Historical fiction about the space race, written from a cosmonaut’s point of view. 1996

Roverandom
J.R.R. Tolkein
Written in 1925, published in 1998. (As a writer, this makes me all kinds of impatient.) In his quest to be real again, a dog searches the moon and elsewhere for the wizard who turned him into a toy.

Voyages to the Moon and the Sun
Cyrano de Bergerac
Yes, *that* Cyrano de Bergerac, from the 17th century.

Non-fiction

Apollo: the Epic Journey to the Moon
David West Reynolds
2002

Apollo: the Race to the Moon
Charles A. Murray
1990

Apollo 11: the NASA Mission Reports, Compiled from the NASA Archives
Published in three volumes 1999-2001.

Apollo 13
Jim Lovell
The moon landing that didn’t happen and how three astronauts survived disaster. 2006

The Big Splat, or, How Our Moon Came to Be
Dana Mackenzie
2003

Destination Moon: the Apollo Missions in the Astronauts’ Own Words
Rod Pyle      2007

Digital Apollo: Human and Machine in Space Flight
David A. Mindell    2008

Firefly Moon Observer’s Guide
Peter Grego
It *is* an astronomy book, but focused solely on our moon.  2004

First Man: the Life of Neil A. Armstrong
James R. Hansen
Biography.  2006

The First Men on the Moon: the Story of Apollo 11
David M. Harland
2006

Five Billion Vodka Bottles to the Moon: Tales of a Soviet Scientist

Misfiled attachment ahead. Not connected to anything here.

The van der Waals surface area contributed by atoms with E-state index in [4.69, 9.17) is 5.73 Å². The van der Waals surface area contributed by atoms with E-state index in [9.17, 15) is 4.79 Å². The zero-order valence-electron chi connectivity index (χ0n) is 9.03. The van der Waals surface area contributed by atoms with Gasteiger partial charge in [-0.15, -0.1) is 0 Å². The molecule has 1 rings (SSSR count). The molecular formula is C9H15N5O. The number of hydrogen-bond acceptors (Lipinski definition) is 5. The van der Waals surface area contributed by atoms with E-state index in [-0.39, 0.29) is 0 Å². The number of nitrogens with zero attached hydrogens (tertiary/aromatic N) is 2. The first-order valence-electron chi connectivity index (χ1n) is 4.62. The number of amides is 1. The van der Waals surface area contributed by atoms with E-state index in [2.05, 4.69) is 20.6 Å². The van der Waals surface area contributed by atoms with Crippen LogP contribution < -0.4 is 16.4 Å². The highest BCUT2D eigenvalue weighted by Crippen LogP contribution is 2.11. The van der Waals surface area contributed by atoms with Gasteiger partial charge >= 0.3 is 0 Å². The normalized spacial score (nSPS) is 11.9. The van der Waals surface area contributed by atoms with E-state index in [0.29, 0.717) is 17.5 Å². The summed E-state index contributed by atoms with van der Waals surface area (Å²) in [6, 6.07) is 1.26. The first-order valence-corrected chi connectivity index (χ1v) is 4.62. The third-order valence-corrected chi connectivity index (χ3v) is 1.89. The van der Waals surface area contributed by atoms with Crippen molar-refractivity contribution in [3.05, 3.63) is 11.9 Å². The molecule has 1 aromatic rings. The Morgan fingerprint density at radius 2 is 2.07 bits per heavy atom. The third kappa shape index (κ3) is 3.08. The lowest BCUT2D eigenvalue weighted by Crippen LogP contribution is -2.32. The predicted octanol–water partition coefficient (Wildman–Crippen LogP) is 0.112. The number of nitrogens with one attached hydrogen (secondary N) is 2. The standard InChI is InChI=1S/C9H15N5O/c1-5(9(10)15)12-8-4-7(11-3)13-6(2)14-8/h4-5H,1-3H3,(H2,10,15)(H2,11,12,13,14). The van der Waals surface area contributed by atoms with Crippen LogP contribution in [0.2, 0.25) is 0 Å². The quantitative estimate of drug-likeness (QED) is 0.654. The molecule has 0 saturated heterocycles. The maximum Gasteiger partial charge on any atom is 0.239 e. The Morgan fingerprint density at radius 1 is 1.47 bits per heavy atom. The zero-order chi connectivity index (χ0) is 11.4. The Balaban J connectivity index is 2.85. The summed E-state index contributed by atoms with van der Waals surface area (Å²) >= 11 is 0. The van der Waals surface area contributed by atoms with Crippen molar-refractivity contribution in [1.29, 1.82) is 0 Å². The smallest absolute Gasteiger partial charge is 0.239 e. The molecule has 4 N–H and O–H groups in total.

I.S. Shklovskii
1991

Fly Me to the Moon: an Insider’s Guide to the New Science of Space Travel
Edward Belbruno
2007

The Last Man on the Moon: Astronaut Eugene Cernan and America’s Space Race
Eugene Cernan
Memoir by the commander of the final manned moon mission, recounting his years with NASA.  2000

Magnificent Desolation
Buzz Aldrin
Memoir by one of the Apollo 11 astronauts.  2009

A Man on the Moon: the Voyages of the Apollo Astronauts
Andrew Chaikin
2007

The Man Who Ran the Moon: James E. Webb, NASA, and the Secret History of Project Apollo
Piers Bizony
The politics of aerospace.  2007

Many Moons: the Myth and Magic, Fact and Fantasy of our Nearest Heavenly Body
Diana Brueton
1992

Men from Earth
Buzz Aldrin
From one of the astronauts who went there. 1989

Moonlore: Myths and Folklore from Around the World
Gwydion O’Hara
1997

Moon Shot: the Inside Story of America’s Race to the Moon
Alan B. Shepard
Another astronaut scoops. 1994

Of a Fire on the Moon
Norman Mailer
1970

The Once and Future Moon
Paul D. Spudis
A geologist explains what we have learned about the moon, and explains why he thinks we should go back to increase our knowledge.  1998

Patrick Moore On the Moon
Patrick Moore
2006

Red Moon Rising: Sputnik and the Hidden Rivalries that Ignited the Space Age
Matthew Brzezinski
2008 

Rocket Man: Astronaut Pete Conrad’s Incredible Ride to the Moon and Beyond
Nancy Conrad
Biography.  2005

The Sun and the Moon: The Remarkable True Account of Hoaxers, Showmen, Dueling Journalists, and Lunar Man-Bats in Nineteenth-Century New York
Matthew Goodman
I haven’t read this book, but I’m thinking with a title like that I’m going to have to.  2008

Welcome to the Moon!: 12 Lunar Expeditions for Small Telescopes
Robert Bruce Kelsey
1997

What if the Moon Didn’t Exist
Neil F. Comin
Now there’s an interesting question.  1995